Young kids and toddlers are the most challenging group to travel with during the holidays. It’s difficult for them to understand why they have to be seated in a car or on a plane for long periods of time. This is where preparation comes into play. With routines changing, it’s a good idea to talk about the upcoming trip with your kids, possibly creating a calendar countdown or discussing the expectations that are going to happen in the coming weeks. Answering questions like what’s on the agenda, who we’ll visit, and what we’ll eat are all ways to ease travel trepidations and build excitement. As much as we feel overwhelmed preparing for our trips, kids also feel over-stimulated by both travel and being around extended family.
Pro tip: Try making a checklist of everything you need to pack ahead of time to relieve some stress. Also, forwarding packages — whether they’re Christmas presents or baby food and diapers — to your final destination is a space saver. Allow your kids to pack their own travel backpacks with their favorite items: blankets, stuffed animals, and books. This helps them prepare for the trip, while also including the much needed travel companions.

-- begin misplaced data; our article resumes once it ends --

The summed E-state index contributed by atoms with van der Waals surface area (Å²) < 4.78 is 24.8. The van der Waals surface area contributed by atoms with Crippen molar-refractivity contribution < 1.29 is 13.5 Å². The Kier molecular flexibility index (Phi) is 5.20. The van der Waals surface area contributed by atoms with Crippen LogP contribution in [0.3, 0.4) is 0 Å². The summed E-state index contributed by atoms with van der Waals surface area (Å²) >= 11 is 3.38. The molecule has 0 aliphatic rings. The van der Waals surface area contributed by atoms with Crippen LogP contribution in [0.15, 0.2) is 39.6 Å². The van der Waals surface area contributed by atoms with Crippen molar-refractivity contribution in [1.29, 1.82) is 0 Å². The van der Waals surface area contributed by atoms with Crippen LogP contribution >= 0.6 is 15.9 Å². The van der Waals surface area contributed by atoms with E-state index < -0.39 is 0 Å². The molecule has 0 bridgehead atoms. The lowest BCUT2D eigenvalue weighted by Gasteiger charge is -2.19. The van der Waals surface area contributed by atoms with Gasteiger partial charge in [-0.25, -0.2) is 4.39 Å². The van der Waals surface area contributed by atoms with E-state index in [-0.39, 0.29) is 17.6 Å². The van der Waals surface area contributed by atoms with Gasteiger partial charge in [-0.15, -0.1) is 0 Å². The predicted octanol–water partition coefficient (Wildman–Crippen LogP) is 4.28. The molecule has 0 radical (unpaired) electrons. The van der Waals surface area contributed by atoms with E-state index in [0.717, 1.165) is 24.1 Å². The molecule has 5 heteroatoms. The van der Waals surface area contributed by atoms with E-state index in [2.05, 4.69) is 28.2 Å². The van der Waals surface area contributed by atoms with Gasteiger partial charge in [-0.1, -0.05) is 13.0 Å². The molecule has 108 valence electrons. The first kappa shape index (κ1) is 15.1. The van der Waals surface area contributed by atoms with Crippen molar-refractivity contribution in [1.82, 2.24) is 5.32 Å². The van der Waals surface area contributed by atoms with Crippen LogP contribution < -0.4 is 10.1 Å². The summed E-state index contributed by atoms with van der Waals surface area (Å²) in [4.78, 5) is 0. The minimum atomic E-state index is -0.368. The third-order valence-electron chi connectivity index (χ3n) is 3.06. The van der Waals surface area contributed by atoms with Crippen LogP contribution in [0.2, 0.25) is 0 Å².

Snacks, snacks, and more snacks
Food is the ultimate distraction when it comes to traveling. Growing up, snacks in the car were only allowed on our special road trips. Pre-packaged snacks are perfect for trips as they’re easy to hand back when driving or bring in a carry-on when flying. Packing these items are key to keeping hunger tantrums at bay and also serve as a fun treat when the car comes to a halt with holiday traffic.